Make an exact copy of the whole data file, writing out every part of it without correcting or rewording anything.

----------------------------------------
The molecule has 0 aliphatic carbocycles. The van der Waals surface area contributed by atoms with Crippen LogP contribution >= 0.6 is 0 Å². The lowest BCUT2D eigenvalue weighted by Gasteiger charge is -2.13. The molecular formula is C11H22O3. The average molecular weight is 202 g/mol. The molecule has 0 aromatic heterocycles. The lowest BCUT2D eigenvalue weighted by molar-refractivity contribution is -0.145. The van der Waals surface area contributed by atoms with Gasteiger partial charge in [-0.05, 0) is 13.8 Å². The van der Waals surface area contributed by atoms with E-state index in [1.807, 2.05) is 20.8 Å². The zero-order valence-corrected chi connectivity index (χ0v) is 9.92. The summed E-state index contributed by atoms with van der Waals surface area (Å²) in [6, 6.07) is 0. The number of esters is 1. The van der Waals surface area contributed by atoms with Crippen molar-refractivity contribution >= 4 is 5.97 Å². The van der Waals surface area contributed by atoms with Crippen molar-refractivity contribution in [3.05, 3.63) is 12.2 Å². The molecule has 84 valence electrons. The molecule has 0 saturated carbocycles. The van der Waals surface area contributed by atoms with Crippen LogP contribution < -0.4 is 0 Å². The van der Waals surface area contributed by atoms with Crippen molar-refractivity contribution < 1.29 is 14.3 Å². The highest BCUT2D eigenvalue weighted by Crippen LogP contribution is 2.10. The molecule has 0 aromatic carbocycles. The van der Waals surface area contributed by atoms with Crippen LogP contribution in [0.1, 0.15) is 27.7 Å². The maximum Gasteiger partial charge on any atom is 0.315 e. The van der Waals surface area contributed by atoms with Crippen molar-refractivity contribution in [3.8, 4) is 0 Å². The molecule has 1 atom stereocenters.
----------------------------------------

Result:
The molecule has 0 aliphatic carbocycles. The van der Waals surface area contributed by atoms with Crippen LogP contribution >= 0.6 is 0 Å². The lowest BCUT2D eigenvalue weighted by Gasteiger charge is -2.13. The molecular formula is C11H22O3. The average molecular weight is 202 g/mol. The molecule has 0 aromatic heterocycles. The lowest BCUT2D eigenvalue weighted by molar-refractivity contribution is -0.145. The van der Waals surface area contributed by atoms with Gasteiger partial charge in [-0.05, 0) is 13.8 Å². The van der Waals surface area contributed by atoms with E-state index in [1.807, 2.05) is 20.8 Å². The zero-order valence-corrected chi connectivity index (χ0v) is 9.92. The summed E-state index contributed by atoms with van der Waals surface area (Å²) in [6, 6.07) is 0. The number of esters is 1. The van der Waals surface area contributed by atoms with Crippen molar-refractivity contribution >= 4 is 5.97 Å². The van der Waals surface area contributed by atoms with Crippen molar-refractivity contribution in [3.05, 3.63) is 12.2 Å². The molecule has 84 valence electrons. The molecule has 0 saturated carbocycles. The van der Waals surface area contributed by atoms with Crippen LogP contribution < -0.4 is 0 Å². The van der Waals surface area contributed by atoms with Crippen molar-refractivity contribution < 1.29 is 14.3 Å². The highest BCUT2D eigenvalue weighted by Crippen LogP contribution is 2.10. The molecule has 0 aromatic carbocycles. The van der Waals surface area contributed by atoms with Crippen LogP contribution in [0.1, 0.15) is 27.7 Å². The maximum Gasteiger partial charge on any atom is 0.315 e. The van der Waals surface area contributed by atoms with Crippen molar-refractivity contribution in [3.8, 4) is 0 Å². The molecule has 1 atom stereocenters.